…So, initially, I was drawn to The Little Giant of Aberdeen County by its cover. I’m a seamstress, so dress forms catch my eye. Especially dress forms with such rubenesque proportions. I’m also a sucker for pretty things. I love the color, the mood, the typeface. I know you shouldn’t judge a book by its cover, but I had high hopes from the get-go for Truly Plaice.
Another clue that the book would be right up my alley was that once, when I blogged about quilting, Tiffany remarked, “My book has a quilt in it.” Fun, I thought. Not a lot of quilting going on in the world of fiction these days.
So when I got my paws on a copy of Little Giant, I sat down, gazed admiringly at the cover, and began to read, eager to get to the part about the quilt.
It didn’t take me long to become completely engrossed in Truly’s voice and story. I won’t say I forgot about the quilt–(no, indeed, you can’t forget about this quilt–it may even influence how you look at all other quilts you ever see…) but I was captivated by the story of a woman whose whole life was made out of layers of pain, as thick as the overgrown body in which she’s a prisoner.
No one I know has had to deal with Truly’s physical condition. But I’m willing to bet almost everyone has found themselves walking a mile in her emotional shoes–the relationship that makes you feel small, the job that makes you feel like a hack, the dilemma that makes you feel like a failure. We’ve all been stuck in situations where we felt dumb, or ugly, or unwanted, or just plain miserable.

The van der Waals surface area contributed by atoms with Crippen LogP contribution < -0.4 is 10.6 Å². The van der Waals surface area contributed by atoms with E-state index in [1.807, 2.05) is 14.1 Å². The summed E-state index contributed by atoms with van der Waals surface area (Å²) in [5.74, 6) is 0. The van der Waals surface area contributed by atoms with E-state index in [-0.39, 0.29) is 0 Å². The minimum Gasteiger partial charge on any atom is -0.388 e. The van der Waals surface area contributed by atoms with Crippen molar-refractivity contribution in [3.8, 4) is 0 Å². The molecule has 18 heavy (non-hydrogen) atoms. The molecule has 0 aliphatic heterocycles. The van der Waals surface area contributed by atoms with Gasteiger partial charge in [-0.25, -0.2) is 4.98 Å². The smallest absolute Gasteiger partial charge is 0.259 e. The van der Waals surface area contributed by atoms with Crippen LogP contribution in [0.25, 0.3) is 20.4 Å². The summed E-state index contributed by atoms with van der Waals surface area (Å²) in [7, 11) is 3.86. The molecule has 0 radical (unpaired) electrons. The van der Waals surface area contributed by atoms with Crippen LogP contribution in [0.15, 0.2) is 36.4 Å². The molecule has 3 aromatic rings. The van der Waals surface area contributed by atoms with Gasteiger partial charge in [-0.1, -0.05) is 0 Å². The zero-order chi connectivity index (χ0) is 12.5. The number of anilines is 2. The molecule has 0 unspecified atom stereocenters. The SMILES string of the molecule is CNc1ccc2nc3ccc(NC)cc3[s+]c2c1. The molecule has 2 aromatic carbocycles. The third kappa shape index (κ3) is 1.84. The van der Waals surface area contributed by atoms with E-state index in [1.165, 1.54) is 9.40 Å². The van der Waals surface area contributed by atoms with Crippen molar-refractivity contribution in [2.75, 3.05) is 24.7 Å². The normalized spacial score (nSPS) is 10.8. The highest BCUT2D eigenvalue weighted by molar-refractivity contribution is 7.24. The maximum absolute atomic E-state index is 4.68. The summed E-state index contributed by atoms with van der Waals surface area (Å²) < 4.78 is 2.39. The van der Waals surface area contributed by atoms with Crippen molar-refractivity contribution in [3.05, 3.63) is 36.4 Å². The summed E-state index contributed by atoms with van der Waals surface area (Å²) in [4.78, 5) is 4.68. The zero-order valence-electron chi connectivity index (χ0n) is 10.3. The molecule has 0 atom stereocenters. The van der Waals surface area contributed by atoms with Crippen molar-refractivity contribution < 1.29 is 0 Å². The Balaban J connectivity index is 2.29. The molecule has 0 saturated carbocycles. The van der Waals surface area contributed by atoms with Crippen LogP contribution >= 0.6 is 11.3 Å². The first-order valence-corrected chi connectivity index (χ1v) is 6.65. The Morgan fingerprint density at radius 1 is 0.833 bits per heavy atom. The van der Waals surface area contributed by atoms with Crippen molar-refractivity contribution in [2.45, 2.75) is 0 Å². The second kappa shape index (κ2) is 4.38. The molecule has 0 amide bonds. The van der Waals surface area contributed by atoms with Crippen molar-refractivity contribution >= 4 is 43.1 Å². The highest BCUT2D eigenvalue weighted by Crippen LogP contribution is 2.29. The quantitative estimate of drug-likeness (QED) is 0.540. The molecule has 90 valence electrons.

In Truly, I found a woman to whom fate has dealt a smack on the back of the head–which is then compounded by, oh, virtually everyone and everything around her. She is resigned–but it’s not her suffering that gives life to her story. It’s that in her resignation, she finds a spark of defiance. And she nurtures it.
It’s the best part of human nature to keep fighting the good fight, to keep digging for the surface, no matter how dark the layers of misery covering us. Truly, though she may be too big to contain in one small town, is a fighter. And because of this, I saw myself in her life and her story. And I think a lot of people will do the same.
And oh, the quilt! The quilt. I’ll admit that at one point, I thought, “Maybe I’ll surprise Tiffany by making her a replica of the quilt in her novel.” Well. You’ll have to read the book to figure out why that probably won’t happen.
Brava, Tiffany! Thanks for bringing Truly to life and sharing her with us.
(Want to order a copy? Follow the links from Tiffany’s website.)
~ Deb Katie Alender
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